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What Nursing Homes Can Do To Prevent Residents From Wandering

April 13, 2017

Here’s a trend in health care that might surprise you: dementia rates in the U.S. are falling.

CCIG’s Scott Asbury

Researchers had been expecting the reverse, especially in light of an aging population and the fact that more people than ever suffer from diabetes and high blood pressure – two leading contributors to memory-related disorders.

Despite that, a study last fall found that the dementia rate in Americans 65 and older fell by 24 percent, to 8.8 percent in 2012 from 11.6 percent in 2000.

In real numbers, that means that 1.5 million people who do not have dementia now would have had it if the rate in 2000 had remained unchanged.

That’s the good news. The bad news?

While there are about 5.2 million Alzheimer’s patients in the U.S. today, that number is expected to grow to between 14 million and 16 million by 2050.

The implications of that are huge for families, nursing home owners, plaintiff’s lawyers and, yes, insurers – all of whom play a role whenever something goes wrong in the care of an Alzheimer’s patient.

Sadly, despite their best efforts to find and retain employees, many nursing homes are stretched thin in terms of staffing. And, as any nursing home operator can attest, dementia patients can be labor-intensive.

Falls, of course, are a big problem in many nursing homes. For homes that provide memory care, “elopement” – or unnoticed and unsupervised wandering – comes in as a close second.

Research has shown that 30 percent of nursing home residents with dementia wander at least once. And those who wander have double the risk of fractures.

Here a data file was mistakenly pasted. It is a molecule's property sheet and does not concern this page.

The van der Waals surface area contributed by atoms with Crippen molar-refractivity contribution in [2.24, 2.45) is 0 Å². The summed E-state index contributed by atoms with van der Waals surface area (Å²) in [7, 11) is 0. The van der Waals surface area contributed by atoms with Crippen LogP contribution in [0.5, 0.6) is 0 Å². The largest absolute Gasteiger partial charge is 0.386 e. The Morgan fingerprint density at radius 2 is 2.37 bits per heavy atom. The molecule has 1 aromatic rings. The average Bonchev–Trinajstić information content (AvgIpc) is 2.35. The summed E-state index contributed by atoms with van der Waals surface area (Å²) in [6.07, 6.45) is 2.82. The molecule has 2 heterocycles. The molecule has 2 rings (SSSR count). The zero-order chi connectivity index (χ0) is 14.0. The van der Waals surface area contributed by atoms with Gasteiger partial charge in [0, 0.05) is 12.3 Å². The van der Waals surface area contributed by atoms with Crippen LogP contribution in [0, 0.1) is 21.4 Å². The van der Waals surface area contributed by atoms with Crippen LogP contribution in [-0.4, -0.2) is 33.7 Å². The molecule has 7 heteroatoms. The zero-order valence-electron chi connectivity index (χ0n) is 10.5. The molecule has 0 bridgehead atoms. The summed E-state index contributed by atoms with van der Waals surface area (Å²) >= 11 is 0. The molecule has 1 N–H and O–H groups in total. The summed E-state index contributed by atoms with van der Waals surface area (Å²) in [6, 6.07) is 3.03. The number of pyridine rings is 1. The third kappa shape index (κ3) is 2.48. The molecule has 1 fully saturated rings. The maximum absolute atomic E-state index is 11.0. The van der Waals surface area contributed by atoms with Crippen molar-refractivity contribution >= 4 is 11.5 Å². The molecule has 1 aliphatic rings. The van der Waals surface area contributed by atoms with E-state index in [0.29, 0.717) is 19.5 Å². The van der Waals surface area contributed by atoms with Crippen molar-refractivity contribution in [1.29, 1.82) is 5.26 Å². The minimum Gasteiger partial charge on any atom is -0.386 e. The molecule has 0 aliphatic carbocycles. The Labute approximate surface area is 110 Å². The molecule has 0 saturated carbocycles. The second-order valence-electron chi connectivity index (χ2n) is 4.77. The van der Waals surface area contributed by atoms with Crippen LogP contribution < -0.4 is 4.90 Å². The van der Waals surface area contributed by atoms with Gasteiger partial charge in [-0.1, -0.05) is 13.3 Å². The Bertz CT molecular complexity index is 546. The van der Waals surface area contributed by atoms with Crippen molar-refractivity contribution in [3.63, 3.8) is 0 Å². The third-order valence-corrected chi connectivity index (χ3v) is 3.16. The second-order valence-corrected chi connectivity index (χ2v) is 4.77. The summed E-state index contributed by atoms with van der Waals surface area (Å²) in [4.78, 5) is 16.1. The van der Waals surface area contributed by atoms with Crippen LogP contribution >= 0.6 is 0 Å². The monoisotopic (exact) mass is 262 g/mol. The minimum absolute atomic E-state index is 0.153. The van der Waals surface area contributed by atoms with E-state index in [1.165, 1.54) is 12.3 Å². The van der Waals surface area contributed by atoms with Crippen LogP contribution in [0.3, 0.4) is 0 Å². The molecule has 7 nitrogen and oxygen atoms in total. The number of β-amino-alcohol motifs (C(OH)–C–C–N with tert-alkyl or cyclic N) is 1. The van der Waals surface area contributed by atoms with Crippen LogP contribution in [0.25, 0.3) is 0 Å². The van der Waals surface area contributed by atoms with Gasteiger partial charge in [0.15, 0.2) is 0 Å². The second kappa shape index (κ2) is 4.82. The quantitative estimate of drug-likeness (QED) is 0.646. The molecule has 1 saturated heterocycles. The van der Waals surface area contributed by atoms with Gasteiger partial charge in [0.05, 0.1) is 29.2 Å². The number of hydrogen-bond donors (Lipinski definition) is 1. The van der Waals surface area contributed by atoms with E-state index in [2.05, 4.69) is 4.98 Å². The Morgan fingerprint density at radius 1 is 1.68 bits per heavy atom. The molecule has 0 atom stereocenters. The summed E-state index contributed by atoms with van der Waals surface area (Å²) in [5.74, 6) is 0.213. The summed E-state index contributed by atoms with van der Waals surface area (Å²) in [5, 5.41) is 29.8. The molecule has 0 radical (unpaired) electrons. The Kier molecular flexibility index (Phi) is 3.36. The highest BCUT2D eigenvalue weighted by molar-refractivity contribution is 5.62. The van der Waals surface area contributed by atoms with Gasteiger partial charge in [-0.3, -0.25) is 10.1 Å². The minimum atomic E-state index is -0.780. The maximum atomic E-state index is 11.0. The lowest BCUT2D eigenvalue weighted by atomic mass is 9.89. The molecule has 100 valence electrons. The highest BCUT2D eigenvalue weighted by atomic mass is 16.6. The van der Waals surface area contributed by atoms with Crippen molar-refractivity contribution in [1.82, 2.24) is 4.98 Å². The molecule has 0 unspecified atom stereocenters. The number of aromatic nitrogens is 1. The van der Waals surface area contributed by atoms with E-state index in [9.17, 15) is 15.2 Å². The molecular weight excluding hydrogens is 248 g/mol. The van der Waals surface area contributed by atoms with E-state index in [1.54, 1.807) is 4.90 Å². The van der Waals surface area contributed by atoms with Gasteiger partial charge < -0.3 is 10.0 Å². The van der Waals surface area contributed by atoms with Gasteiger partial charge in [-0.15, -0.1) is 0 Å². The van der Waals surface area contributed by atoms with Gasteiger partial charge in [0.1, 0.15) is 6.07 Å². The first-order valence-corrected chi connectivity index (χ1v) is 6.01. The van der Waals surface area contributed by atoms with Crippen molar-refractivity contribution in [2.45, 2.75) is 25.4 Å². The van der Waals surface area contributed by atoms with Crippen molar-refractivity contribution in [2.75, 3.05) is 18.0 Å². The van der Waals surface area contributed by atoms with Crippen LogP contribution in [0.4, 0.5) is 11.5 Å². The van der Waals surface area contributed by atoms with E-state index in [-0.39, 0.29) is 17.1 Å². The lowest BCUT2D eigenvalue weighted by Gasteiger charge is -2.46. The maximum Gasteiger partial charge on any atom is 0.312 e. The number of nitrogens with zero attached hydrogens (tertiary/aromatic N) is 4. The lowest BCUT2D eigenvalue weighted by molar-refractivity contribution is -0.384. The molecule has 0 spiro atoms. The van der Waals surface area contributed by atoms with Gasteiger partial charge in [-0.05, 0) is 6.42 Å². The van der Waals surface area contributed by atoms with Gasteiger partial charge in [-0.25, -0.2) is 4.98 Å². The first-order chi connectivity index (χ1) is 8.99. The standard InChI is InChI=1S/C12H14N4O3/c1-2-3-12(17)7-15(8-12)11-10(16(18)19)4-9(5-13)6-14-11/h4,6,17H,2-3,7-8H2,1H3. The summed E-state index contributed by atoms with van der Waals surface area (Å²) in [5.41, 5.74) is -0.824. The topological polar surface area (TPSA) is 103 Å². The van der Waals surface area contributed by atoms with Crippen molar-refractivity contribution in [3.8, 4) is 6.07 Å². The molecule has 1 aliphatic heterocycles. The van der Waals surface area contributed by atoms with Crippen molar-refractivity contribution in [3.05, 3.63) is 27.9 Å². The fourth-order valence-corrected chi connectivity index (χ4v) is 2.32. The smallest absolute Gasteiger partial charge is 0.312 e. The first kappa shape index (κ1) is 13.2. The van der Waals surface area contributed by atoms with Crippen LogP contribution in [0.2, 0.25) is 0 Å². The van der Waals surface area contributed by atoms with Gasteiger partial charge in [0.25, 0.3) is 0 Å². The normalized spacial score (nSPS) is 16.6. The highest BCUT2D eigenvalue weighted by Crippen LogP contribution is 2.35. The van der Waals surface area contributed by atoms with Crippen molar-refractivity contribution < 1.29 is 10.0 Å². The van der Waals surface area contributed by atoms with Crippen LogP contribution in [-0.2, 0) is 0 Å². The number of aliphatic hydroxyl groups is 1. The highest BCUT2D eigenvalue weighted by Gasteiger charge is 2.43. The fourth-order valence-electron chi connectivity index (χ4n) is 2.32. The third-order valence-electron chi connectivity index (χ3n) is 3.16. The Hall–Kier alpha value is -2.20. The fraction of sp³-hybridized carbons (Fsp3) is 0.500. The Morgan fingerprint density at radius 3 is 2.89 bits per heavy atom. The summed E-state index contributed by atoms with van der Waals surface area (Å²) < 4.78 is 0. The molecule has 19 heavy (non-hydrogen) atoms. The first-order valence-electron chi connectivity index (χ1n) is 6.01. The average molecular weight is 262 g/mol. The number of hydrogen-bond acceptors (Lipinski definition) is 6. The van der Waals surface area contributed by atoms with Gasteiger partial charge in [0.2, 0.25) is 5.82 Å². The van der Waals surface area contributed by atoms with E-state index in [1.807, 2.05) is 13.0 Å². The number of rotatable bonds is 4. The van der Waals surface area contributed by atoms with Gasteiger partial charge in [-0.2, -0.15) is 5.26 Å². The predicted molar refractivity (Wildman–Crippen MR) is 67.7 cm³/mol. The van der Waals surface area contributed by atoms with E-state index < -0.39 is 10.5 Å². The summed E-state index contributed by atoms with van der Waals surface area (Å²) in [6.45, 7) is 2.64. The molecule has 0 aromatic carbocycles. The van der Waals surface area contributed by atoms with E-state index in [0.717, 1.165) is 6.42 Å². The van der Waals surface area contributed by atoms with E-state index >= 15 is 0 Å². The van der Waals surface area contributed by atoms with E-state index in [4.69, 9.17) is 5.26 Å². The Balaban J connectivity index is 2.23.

Worse still, only 60% of patients are found alive 72 or more hours after last being seen. Most deaths are attributed to hyperthermia, dehydration and drowning.

When patients elope, nursing home staff leave themselves and their employer open to the negligence lawsuits that invariably follow.

Strategies for Prevention

According to the Alzheimer’s Association, roughly half of all elopements taken place soon after a new patient arrives at a home. It’s a good practice, then, to place new residents in rooms away from exits and closer to community areas, providing them with less opportunity to elope.

Obviously, your staff needs to stay hyper-vigilant in those first days after admission, until they become familiar with the patient’s behavior patterns and, in turn, the resident becomes familiar with their new surroundings.

Many homes use bed and door alarms, video cameras and resident tracking devices to help prevent wandering and elopement.

The Alzheimer’s Association also suggests that long-term care homes:

  • Keep photographs of residents in a central, secure location and ensure that receptionists, security staff and others in a position to help can prevent successful exiting by recognizing these residents. Those same photos can help law enforcement personnel in case of successful exiting.
  • Have a “lost person” plan to account for each resident on a regular basis, such as during mealtimes, and when shifts change.
  • Organize routine practice searches, including training staff to understand that a person with dementia may not respond when their name is called.
  • Make exits less obvious to reduce visual cues so that a wandering patient does not realize exiting is possible.

Scott Asbury is an Insurance Advisor at CCIG. Reach him at or 720-212-2048.

We Can Help

Want to learn more about the protocols you should have in place to address elopement? CCIG’s risk management team has the expertise to help you develop the right solutions for your business. Don’t hesitate to either comment below or reach out to Scott directly.

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